Yes, it was another 8 years before another decent comic flick appeared in the form of Bryan Singer's X-Men , (sure the first Blade had already appeared, and maybe a passable vampire flick, but a great comic-book movie it was not) kick-starting the common trend by the studios to try and be seen as taking these kiddy comic-book franchises serious by hiring art-house and remarkably non-commercial favorites to helm their valuable properties. Thus Sam Raimi was allowed to marry his distinctive style to the Spiderman name, and Nolan was hired for Batman Begins . Raimi's Spiderman truly started what X-Men fans had hoped but dared not say: Comic Book Films had truly arrived. Floodgates = open.

Yes, in the last few years we've had dozens of comic-book films appear and disappear just as quickly; Daredevil , Electra , Hulk , Catwoman , The Punisher (a new, non Dolph version), made the superhero genre into a certifiable epidemic – to the levels where Pixar cleverly sensed the movement early and jumped on board with The Incredibles , an animated film that features a very Fantastic Four-ish family. Now we have an actual Fantastic Four film emerging after the fact, along with a new Superman by X-Men 's Singer (that frankly sounds stranger by the detail – including Marlon Brando footage as Supes's dad???) and Nic Cage, once hired and paid for a Superman role he never played, finally getting a superhero gig in Ghost Rider . On top of this there are third outings already in the works for X-Men and Spiderman that should be with us soon.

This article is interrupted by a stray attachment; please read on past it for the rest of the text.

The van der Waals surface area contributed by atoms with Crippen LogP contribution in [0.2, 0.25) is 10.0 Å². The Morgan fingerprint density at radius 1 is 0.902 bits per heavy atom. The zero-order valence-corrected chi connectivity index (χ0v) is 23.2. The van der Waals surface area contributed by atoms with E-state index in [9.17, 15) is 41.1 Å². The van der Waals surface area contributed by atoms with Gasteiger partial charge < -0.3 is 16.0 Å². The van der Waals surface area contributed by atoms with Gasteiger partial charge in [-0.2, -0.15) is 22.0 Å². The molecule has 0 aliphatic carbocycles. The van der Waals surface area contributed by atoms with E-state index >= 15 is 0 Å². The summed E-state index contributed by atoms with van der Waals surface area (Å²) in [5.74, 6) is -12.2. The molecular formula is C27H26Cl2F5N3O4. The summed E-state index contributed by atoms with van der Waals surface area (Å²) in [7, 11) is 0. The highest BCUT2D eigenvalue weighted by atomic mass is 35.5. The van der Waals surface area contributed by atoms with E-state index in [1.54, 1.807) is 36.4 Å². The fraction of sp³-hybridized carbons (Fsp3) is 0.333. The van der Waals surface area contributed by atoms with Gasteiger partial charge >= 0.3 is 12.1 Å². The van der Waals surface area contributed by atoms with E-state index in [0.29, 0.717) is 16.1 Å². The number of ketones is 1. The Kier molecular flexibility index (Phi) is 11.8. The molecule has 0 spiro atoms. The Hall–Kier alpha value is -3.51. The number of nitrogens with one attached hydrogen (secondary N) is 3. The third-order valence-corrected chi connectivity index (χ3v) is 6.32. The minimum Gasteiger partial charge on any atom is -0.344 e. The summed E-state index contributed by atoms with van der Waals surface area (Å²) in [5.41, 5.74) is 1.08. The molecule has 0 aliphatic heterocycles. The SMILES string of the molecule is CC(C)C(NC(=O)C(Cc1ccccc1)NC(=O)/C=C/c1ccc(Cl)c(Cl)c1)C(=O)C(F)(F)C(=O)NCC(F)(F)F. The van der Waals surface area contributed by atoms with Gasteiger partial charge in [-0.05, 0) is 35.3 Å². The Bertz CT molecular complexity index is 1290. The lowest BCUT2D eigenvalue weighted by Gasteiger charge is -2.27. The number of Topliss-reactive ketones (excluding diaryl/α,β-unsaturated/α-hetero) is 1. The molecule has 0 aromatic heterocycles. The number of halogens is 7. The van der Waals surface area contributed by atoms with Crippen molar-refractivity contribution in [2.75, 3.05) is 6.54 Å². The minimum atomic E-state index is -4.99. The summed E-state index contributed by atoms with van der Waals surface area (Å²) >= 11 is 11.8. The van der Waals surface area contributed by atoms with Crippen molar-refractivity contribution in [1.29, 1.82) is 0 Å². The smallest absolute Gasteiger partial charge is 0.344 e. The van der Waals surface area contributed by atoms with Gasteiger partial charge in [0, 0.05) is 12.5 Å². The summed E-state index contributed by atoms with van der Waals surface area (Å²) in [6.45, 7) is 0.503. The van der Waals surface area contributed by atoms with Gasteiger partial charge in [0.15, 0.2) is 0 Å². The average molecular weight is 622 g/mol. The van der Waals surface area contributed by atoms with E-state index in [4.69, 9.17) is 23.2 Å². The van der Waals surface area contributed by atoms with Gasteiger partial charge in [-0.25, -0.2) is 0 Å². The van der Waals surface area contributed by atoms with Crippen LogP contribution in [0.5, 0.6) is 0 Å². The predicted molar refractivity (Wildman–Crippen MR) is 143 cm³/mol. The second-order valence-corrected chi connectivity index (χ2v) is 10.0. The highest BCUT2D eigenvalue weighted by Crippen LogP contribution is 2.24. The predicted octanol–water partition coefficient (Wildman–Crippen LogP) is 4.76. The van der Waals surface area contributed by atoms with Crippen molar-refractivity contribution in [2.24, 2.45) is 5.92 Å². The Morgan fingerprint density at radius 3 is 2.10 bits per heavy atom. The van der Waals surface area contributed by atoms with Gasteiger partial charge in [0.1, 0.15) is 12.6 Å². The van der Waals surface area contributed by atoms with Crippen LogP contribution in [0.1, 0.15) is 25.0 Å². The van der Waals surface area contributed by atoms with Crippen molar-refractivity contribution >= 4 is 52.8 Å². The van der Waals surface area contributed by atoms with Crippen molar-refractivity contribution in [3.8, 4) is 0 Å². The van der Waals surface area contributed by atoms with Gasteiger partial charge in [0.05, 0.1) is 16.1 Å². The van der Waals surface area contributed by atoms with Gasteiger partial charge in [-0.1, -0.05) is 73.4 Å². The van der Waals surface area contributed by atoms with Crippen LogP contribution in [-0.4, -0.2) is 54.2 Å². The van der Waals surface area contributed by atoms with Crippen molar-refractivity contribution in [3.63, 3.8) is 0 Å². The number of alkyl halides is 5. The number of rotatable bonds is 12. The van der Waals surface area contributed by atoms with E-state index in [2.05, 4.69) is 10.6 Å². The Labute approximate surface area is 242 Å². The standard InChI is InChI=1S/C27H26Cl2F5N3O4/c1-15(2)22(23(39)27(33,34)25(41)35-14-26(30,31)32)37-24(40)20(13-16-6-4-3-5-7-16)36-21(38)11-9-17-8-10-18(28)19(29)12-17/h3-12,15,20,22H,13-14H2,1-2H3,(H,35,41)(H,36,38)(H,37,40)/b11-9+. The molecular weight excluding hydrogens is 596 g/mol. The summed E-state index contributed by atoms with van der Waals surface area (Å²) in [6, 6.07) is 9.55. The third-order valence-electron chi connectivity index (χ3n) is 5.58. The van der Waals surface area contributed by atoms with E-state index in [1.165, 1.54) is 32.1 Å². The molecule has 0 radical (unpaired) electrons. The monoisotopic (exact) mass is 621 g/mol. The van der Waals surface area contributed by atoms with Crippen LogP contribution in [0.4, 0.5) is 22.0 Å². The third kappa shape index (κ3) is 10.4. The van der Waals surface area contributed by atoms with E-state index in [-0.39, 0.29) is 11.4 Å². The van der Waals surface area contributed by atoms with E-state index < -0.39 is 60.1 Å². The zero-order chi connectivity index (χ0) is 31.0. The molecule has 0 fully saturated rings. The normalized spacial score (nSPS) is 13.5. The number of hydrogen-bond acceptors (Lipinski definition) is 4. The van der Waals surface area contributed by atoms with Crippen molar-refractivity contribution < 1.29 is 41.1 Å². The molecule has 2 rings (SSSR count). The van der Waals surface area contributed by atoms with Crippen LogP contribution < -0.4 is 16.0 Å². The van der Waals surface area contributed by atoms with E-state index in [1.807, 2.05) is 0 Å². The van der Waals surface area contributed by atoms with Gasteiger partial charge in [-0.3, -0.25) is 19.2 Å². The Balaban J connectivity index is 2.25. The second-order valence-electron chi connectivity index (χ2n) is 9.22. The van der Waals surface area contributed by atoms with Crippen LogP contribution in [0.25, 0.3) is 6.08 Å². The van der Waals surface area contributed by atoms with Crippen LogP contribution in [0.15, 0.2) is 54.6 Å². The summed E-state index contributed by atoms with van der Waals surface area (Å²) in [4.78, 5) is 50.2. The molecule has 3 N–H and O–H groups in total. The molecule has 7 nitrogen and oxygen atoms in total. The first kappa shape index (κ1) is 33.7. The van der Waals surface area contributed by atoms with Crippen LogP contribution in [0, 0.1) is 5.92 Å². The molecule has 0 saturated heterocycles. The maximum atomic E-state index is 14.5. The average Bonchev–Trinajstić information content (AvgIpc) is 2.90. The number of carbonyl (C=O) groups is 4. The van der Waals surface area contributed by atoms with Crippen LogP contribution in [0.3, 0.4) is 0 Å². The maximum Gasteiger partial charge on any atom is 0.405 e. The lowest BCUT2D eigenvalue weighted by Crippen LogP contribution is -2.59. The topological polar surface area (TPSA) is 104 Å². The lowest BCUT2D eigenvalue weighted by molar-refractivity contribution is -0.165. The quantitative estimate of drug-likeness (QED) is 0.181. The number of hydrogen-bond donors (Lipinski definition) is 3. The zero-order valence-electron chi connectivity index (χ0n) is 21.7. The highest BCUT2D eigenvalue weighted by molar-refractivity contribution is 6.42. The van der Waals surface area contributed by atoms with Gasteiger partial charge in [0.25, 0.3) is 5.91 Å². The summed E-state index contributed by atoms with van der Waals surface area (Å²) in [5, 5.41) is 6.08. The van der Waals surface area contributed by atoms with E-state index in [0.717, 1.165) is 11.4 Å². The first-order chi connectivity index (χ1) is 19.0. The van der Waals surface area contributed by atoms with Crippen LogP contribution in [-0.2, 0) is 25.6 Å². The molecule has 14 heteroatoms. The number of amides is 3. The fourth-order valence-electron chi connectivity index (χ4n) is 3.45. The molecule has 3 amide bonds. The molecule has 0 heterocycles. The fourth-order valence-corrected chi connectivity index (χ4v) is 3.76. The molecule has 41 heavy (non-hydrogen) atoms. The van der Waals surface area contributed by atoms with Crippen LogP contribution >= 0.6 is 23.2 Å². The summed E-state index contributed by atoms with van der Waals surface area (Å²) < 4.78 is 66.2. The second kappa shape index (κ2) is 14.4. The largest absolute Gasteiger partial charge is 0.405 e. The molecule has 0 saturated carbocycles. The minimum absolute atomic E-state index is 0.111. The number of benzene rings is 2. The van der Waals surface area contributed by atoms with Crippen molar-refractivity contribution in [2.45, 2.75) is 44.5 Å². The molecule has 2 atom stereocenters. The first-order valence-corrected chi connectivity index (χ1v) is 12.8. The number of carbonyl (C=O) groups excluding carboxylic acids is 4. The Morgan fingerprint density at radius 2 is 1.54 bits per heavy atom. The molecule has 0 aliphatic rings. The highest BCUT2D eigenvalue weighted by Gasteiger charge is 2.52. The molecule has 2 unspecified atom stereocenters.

It's getting to the point that regardless of how inspired the choice of director is on these projects, they're getting churned out so quickly that making a good film has obviously taken a backseat as all studios are trying to ride the same wave before it crashes and we have to wait another 10 years or so until someone takes a chance again on a comic book adaptation. The X-Men franchise started out a bit shaky but found its feet with the excellent X-Men 2 (ignoring some plot-device problems: they absolutely nailed the characters). The torch for X-Men 3 has been passed to the totally bland Rush Hour director Brett Ratner, who has essentially swapped films with Singer, as his was the name attached to direct the new Superman film not long ago before Singer stepped in and rescued it from development hell.

It is obvious, and not only to my former comic book loving self, that these films are getting worse. I don't want to start throwing around box office receipts figures (mainly because I cannot be fucked looking them up) but just think back to how quickly Catwoman or Electra vanished from the cinemas and you'll have proof enough. Public interest will soon start waning as the product quality stoops and stoops. Soon people will soon long for the “classic” action films of old and we'll see Segal and Van-Damme films rise again as they realise that perhaps these childhood superheroes should stay the domain of their children, and off their local cinema screen.